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During the 12 months studied by Shipp, the majority of the Trojan horse programs, almost 70 per cent, used a malicious Word document as the vehicle for the attack. That's already changing, with PowerPoint and Excel documents now becoming popular, he said. The one type of document that oddly is not being used by attackers is the PDF format of Adobe Acrobat.

Shipp added that most companies cannot just block the problematic attachments, even if they realize the threat.

"In many cases, even if the company is vulnerable, .doc files are their lifeblood, so they can't block Word documents," Shipp said.

Most of the attacks come from the Pacific Rim, emanating from Internet addresses in mainland China, Hong Kong, Australia and Malaysia. However, one IP address that consistently attacks military installations comes from a computer in California. Shipp believes that the computer could have been compromised as part of a botnet.

In fact, Shipp believes that three major groups are involved. The first and largest group is the most active and uses a variety of different tactics, but most commonly uses a zero-day exploit in the attack. The researcher believes it is also possible that this group could be several independent actors. He feels more confident about the other two groups: One targets only Hong Kong companies with an attack once every three weeks or so, and the other attacks military sites from a computer in California about every two weeks.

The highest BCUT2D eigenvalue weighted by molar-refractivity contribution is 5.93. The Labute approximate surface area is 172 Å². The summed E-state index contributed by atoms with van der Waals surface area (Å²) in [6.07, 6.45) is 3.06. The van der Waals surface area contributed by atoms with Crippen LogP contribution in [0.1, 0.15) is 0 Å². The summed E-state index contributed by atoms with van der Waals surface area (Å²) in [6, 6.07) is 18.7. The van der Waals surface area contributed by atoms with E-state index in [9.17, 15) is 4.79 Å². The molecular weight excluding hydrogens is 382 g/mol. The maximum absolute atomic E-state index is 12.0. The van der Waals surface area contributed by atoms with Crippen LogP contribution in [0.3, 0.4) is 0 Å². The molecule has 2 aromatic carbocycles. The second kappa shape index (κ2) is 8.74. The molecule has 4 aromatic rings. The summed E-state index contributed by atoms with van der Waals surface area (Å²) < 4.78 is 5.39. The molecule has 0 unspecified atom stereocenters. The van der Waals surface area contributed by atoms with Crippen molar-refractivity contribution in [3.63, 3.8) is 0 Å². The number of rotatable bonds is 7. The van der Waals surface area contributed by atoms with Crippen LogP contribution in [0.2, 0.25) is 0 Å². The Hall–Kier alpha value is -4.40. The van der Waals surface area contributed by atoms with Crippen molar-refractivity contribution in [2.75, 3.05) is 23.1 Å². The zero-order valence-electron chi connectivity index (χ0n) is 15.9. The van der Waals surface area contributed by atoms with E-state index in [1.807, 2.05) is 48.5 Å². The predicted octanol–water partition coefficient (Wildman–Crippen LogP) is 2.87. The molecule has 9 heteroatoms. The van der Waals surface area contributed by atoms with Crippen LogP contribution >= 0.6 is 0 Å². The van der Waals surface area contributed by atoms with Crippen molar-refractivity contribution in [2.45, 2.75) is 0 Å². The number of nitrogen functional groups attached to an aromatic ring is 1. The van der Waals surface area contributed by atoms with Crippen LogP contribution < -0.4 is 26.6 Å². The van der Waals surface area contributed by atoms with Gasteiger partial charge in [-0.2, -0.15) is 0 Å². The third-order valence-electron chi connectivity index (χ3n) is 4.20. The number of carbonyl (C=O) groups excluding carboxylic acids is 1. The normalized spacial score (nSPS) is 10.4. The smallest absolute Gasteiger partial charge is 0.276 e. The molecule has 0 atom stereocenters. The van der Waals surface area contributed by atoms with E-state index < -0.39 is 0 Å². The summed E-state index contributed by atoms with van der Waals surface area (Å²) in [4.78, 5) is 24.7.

The attack data underscores an overall trend in threats. While some hobbyist virus writers undoubtedly still exist, most malware is now written for profit.

"No one other than the kids want to infect a million people anymore," said Graham Cluley, senior technology consultant for antivirus firm Sophos. "You would rather deal with 50 or 100 systems at a time."

Sophos and other security companies are adopting better versions of behavioral blocking software to combat the threat. Traditional behavioral blocking stops a program that attempts a specific action, a technique that frequently flags legitimate programs as potential threats. Sophos instead characterizes programs by a collection of actions attempted by the program in a virtual sandbox and blocks the executable if the actions seems malicious. Called "behavioral genotype protection" by Sophos, the technique has already caught a number of targeted and low-volume attacks, Cluley said.

However, the antivirus industry is still moving too slowly, ISS's Corman said. The Trojan horse sold to private investigators by an Israeli couple took 18 months to detect.

"People in the industry keep talking about the Israeli Trojan horse, because that is one of the few public examples," Corman said. "But that's just one of hundreds, if not thousands, of successful attacks."

This article originally appeared in Security Focus.

Copyright © 2006, SecurityFocus

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